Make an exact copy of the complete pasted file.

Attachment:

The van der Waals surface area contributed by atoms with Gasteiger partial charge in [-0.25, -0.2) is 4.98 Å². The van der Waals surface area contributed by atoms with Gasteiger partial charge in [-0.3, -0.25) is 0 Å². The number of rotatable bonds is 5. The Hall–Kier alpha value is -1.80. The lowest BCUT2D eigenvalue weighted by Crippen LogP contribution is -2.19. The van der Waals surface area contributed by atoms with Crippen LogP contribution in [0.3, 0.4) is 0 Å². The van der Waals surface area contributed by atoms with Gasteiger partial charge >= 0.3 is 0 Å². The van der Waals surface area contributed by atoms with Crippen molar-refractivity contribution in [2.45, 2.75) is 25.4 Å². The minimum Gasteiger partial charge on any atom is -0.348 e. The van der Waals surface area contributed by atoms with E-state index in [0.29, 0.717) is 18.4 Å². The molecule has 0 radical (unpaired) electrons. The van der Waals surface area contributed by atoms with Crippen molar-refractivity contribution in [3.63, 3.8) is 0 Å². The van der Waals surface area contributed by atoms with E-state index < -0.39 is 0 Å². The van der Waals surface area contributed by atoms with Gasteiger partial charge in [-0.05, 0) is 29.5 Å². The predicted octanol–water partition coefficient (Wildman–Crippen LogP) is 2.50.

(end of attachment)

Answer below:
The van der Waals surface area contributed by atoms with Gasteiger partial charge in [-0.25, -0.2) is 4.98 Å². The van der Waals surface area contributed by atoms with Gasteiger partial charge in [-0.3, -0.25) is 0 Å². The number of rotatable bonds is 5. The Hall–Kier alpha value is -1.80. The lowest BCUT2D eigenvalue weighted by Crippen LogP contribution is -2.19. The van der Waals surface area contributed by atoms with Crippen LogP contribution in [0.3, 0.4) is 0 Å². The van der Waals surface area contributed by atoms with Gasteiger partial charge >= 0.3 is 0 Å². The van der Waals surface area contributed by atoms with Crippen molar-refractivity contribution in [2.45, 2.75) is 25.4 Å². The minimum Gasteiger partial charge on any atom is -0.348 e. The van der Waals surface area contributed by atoms with E-state index in [0.29, 0.717) is 18.4 Å². The molecule has 0 radical (unpaired) electrons. The van der Waals surface area contributed by atoms with Crippen molar-refractivity contribution in [3.63, 3.8) is 0 Å². The van der Waals surface area contributed by atoms with E-state index < -0.39 is 0 Å². The van der Waals surface area contributed by atoms with Gasteiger partial charge in [-0.05, 0) is 29.5 Å². The predicted octanol–water partition coefficient (Wildman–Crippen LogP) is 2.50.